You may want to use the STAR format to talk through this answer so that you can talk about something very specific but it is not essential so practise this answer in a way which feels most comfortable for you.

Some examples:


In the past I have procrastinated for too long particularly when confronted with large projects which has caused last-minute panic to complete a major piece of work and can become quite a stressful and impractical way to work. However, I have recognised this and have read books on time-management which have been invaluable in learning to plan better. I now tackle a large project by breaking it down into smaller, more manageable activities and set target times and deadlines for completing each activity. I now feel much more in control of my work and have gained a greater sense of satisfaction by working in a more structured way besides producing work of higher quality.


Being a very proactive person, I am someone who is highly focused when approaching a task and I work to the best of my capability to complete it. However, although being this focused ensures that I am someone who will get the job done, it has made me impatient with others in the past but I have started to recognize that people have different work standards and different levels of productivity. I’m learning to take a step back and see things from others’ point of view and accept that we are all different and I’ve realised that it doesn’t help in building good relationships to become frustrated with colleagues. Instead I have learnt to provide constructive feedback that is more positive and offer help to move projects forward. I find I am now more relaxed at work and have really built on my teamwork skills and this was confirmed by a recent appraisal I had where my manager had noticed a significant change in my approach to working with colleagues.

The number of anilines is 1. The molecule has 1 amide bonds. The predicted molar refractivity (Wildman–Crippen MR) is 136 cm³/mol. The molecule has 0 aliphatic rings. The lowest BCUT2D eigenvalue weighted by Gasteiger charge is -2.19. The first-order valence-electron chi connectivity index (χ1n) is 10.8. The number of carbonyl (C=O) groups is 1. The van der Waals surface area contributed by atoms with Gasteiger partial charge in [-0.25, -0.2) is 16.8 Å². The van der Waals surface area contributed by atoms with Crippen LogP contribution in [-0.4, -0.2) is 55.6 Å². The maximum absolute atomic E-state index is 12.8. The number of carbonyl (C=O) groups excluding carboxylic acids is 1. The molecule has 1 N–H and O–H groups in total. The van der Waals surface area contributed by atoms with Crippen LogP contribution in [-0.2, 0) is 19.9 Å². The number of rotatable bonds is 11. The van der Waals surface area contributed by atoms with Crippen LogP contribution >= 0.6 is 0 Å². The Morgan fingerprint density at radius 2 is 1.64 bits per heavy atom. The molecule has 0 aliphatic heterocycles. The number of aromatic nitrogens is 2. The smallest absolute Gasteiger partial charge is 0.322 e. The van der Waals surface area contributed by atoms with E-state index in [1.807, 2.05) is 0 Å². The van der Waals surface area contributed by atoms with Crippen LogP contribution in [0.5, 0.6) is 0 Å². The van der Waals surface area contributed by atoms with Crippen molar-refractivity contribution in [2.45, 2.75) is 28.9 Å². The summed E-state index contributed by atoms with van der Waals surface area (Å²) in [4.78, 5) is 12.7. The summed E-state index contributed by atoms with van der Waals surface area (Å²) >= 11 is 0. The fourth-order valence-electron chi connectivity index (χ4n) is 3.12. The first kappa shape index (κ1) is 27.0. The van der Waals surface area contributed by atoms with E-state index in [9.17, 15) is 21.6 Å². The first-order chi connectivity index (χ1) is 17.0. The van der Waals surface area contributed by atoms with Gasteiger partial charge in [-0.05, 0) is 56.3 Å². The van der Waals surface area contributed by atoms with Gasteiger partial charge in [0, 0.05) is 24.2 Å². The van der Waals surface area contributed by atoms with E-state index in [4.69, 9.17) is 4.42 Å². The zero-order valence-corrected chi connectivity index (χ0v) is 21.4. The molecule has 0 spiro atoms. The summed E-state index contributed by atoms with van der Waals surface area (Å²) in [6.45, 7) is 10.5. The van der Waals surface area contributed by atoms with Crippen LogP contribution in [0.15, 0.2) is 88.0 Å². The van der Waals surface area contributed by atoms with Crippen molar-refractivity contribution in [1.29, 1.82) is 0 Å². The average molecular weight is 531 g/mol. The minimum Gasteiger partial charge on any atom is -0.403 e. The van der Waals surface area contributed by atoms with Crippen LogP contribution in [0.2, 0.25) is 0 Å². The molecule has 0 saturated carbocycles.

I have always found it hard to delegate to others as I like to be sure the level of work I produce is done to the highest quality and have feared that others may not be able to do the same and as a manager, it reflects on the department. There is also the time-element in training others to do the tasks I normally do which I previously thought would take too long in getting them up-to-scratch. However, since our company went through a process of re-organisation, I have been struggling to manage my workload and had to hand over some duties to my team. Initially, this was really difficult as I had to double-check and over-see everything and spend time in training them. However, it has now paid off and I have really reaped the benefits of learning to delegate. I have found it has a two-fold effect; my team members’ responsibility has been increased and this has definitely had an impact on a de-motivated team as they are now dealing with new challenges in their jobs and without doubt, it has eased my workload which means I can spend time on more managerial tasks rather than trying to do a lot of the administration as well.